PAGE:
“You could have knocked me over with a feather,” said Rifkin. “How do you say no to Jonathan? This is a gift.”
After Fairbanks called, the Fuller Craft ended its search for a new director. And Fairbanks reported to his new office, overlooking Porter Pond.
“If you take on a job where there’s no risk, there’s no creative urgency to it,” he said in an interview in his office recently. “I’ve always liked challenges, and this is a challenge.”
Fairbanks hadn’t quite realized the extent of the crisis. In the most recent year available, the fiscal year that ended June 31, 2010, the Fuller Craft finished with a $1.1 million deficit on a budget of just over $2 million. Last year, the board laid off four of the museum’s 13 staffers, eliminating its fund-raising chief and education department.
Fairbanks said he is being paid “a secretary’s salary,” or just enough to cover his taxes. Rifkin said the museum doesn’t have a budget as it works to create a new strategic plan, though there is money in the bank to cover expenses. (She won’t say how much.) Every purchase must be approved by Fairbanks.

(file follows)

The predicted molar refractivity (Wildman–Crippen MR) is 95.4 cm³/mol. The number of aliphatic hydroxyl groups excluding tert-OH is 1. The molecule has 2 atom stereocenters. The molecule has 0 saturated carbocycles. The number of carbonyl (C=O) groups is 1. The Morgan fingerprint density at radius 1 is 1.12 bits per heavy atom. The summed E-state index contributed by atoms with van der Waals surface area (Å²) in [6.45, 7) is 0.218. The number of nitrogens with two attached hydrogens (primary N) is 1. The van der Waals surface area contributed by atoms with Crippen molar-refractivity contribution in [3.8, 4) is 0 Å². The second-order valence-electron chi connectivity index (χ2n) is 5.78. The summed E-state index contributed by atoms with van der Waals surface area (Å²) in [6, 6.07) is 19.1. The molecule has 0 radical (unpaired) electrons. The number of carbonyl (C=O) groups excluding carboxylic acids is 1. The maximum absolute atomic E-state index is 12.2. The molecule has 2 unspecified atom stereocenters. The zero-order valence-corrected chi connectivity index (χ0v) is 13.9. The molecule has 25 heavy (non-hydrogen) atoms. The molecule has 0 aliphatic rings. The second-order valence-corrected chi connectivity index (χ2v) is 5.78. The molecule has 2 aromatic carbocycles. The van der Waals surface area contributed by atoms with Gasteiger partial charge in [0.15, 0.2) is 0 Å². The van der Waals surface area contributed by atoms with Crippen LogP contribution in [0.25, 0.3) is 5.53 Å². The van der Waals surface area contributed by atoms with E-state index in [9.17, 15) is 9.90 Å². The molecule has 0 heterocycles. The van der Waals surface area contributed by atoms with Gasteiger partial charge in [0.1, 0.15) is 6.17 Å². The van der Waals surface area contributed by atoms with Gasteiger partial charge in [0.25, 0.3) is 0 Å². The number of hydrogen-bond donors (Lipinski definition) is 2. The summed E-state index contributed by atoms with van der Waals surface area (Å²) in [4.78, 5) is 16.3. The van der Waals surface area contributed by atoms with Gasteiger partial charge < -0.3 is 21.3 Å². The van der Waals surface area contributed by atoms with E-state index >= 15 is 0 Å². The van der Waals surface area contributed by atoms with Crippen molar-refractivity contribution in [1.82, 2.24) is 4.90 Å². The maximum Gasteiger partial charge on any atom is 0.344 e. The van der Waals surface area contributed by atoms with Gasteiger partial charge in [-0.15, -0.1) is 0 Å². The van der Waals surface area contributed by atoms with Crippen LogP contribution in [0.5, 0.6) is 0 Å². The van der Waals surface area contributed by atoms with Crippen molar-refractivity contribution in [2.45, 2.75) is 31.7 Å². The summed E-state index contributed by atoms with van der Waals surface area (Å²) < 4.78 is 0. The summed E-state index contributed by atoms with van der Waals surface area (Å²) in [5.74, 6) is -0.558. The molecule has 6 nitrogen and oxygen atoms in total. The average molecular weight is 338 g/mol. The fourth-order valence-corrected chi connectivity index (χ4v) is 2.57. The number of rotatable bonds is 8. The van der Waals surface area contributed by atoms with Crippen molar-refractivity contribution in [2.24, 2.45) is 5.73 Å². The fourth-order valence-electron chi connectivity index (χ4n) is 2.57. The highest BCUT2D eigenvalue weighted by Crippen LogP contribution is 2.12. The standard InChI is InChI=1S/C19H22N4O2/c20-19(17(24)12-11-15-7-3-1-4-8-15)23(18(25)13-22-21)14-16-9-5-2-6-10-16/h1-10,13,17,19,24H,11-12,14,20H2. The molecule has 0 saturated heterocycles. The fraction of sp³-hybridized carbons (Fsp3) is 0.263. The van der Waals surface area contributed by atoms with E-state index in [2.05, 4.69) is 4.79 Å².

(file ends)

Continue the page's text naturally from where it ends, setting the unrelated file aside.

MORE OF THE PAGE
“I don’t want this to seem negative,” Fairbanks said, reflecting on the budget crunch. “I see a great future for the Fuller and I want to help any way I can. I know what it takes to make a museum work. I’m honored to be asked to be a museum director.”
With his white beard, bright blue eyes, and generous laugh, Fairbanks brings a lightness of spirit to the museum. He says there’s nothing strange about his working there. He’s always loved crafts, and his relationship with the museum dates back to the 1970s, when he would have interns at the MFA stage exhibitions there.
Downstairs, in one of the museum’s galleries, there’s a wood-turned bowl by Ron Kent, a piece Fairbanks and his wife gave to the museum.
This love of crafts is why his daughter Theresa Fairbanks-Harris, the chief conservator at the Yale Center for British Art, wasn’t at all surprised when he took the job.
“For him, it’s about sharing and communicating the message,” she said. “Crafts have not always been supported in this country. This is his opportunity to really do it.”
It is also his chance to work full-time in a museum again.